I think the first version I'll use a pneumatic solenoid to cut the signal to the AFC, Second version will be the electromagnet, since it uses exactly the same Arduino software and hardware (just a PWM), and if I'm not happy with that I'll go the more complicated route of stepper or DC drives with encoders.
'94 dodge, Colt Cam, head worked, NV5600, 3.55's, SB clutch, Ford manual hubs w. hawk brakes, custom flatdeck, custom aluminum bumper, cab off restoration, totally new engine, Mahle pistons @19:1..HE351VE with 67mm turbine and 67x95mm compressor
440hp/1000 ft lb @ 2400 RPM

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Offline Rx7man

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Re: Getting into the nitty gritty
« Reply #5 on: April 30, 2015, 01:40:01 PM »
Just did the math on the wheel speed encoder in the diff (120 tooth), it actually creates a higher frequency than the turbo shaft sensor.. at 160,000 RPM the turbo shaft sensor 2.7khz, at 130 kph (~80mph) the ABS sensor has a 3.3khz signal... Not that terribly different, close enough that the caps can probably stay the same and just toy with the resistor values on the 2907 to keep a 5V output
'94 dodge, Colt Cam, head worked, NV5600, 3.55's, SB clutch, Ford manual hubs w. hawk brakes, custom flatdeck, custom aluminum bumper, cab off restoration, totally new engine, Mahle pistons @19:1..HE351VE with 67mm turbine and 67x95mm compressor
440hp/1000 ft lb @ 2400 RPM

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Offline Rx7man

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Re: Getting into the nitty gritty
« Reply #6 on: May 03, 2015, 07:42:54 AM »
OK, so I've made some blinking lights...

With the CAN shield you're making, it seems like you only have a couple analog inputs left which doesn't leave much room for anything else on that shield anyhow..  If you don't use A3-5, perhaps be sure to leave them somehow accessible for use on a Mega shield.. I'm thinking if I use the Mega I'll make a shield that'll fit beside yours.
'94 dodge, Colt Cam, head worked, NV5600, 3.55's, SB clutch, Ford manual hubs w. hawk brakes, custom flatdeck, custom aluminum bumper, cab off restoration, totally new engine, Mahle pistons @19:1..HE351VE with 67mm turbine and 67x95mm compressor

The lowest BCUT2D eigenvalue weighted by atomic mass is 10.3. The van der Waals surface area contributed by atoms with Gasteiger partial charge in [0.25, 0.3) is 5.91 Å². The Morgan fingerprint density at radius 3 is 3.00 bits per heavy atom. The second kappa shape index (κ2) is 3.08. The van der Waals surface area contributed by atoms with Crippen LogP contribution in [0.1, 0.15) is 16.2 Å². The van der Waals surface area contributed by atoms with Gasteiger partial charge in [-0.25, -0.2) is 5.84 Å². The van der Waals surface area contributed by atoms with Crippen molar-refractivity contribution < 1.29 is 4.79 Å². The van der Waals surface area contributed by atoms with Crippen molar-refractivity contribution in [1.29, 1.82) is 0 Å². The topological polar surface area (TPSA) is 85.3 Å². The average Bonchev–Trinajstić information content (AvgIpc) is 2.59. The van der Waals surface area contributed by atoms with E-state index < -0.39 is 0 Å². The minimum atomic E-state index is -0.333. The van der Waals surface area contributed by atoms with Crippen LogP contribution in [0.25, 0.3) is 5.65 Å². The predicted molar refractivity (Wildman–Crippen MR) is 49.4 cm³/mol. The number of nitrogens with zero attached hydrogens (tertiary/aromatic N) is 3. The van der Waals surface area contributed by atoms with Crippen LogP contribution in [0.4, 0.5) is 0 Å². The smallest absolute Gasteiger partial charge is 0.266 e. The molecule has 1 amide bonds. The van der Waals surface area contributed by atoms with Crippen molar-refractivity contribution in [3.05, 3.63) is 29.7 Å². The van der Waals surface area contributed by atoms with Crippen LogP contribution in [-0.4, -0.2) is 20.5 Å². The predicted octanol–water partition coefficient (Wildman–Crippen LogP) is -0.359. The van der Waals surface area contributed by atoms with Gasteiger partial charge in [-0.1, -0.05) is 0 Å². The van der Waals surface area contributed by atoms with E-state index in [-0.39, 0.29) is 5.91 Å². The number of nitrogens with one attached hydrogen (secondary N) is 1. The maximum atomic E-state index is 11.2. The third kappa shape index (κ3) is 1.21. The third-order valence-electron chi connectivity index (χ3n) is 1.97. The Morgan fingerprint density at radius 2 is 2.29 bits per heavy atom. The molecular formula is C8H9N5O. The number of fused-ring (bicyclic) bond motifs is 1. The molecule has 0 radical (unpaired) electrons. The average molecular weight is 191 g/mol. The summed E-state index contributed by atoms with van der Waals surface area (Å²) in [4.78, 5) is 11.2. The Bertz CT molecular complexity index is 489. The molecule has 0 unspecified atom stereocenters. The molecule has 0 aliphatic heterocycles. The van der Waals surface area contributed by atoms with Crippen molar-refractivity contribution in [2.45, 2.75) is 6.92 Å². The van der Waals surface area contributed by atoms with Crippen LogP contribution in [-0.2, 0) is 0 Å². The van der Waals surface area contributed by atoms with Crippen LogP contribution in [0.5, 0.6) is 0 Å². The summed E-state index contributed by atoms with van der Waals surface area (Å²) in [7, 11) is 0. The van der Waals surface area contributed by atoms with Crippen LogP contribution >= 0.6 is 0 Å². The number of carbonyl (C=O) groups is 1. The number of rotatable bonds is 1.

440hp/1000 ft lb @ 2400 RPM

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Offline Rx7man

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Re: Getting into the nitty gritty
« Reply #7 on: May 05, 2015, 08:05:38 AM »
OK, finally getting a bit of love from Eagle.. getting the hang of it.

Here's a board with 2 VR sensor inputs and a thermocouple input... I'll still have some math to do to figure out the values for the caps and resistors.. but I think it looks OK so far.  I think I'll keep all these analog inputs on a separate board from the digital and PWM outputs for noise.. at least to start with
'94 dodge, Colt Cam, head worked, NV5600, 3.55's, SB clutch, Ford manual hubs w. hawk brakes, custom flatdeck, custom aluminum bumper, cab off restoration, totally new engine, Mahle pistons @19:1..HE351VE with 67mm turbine and 67x95mm compressor
440hp/1000 ft lb @ 2400 RPM

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Offline hakcenter

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Re: Getting into the nitty gritty
« Reply #8 on: May 05, 2015, 10:44:41 AM »
Very cool, need an arduino shield library ?

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Offline Rx7man

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Re: Getting into the nitty gritty
« Reply #9 on: May 05, 2015, 01:10:27 PM »
probably wouldn't hurt.

I need to get better at finding the correct type of part, such as resistors in through-hole vs SMD, etc, and connectors too.. as a placeholder i just put jumpers.

From an old VFD I have a bunch of nice little terminal blocks one .200" hole spacing that could come in handy too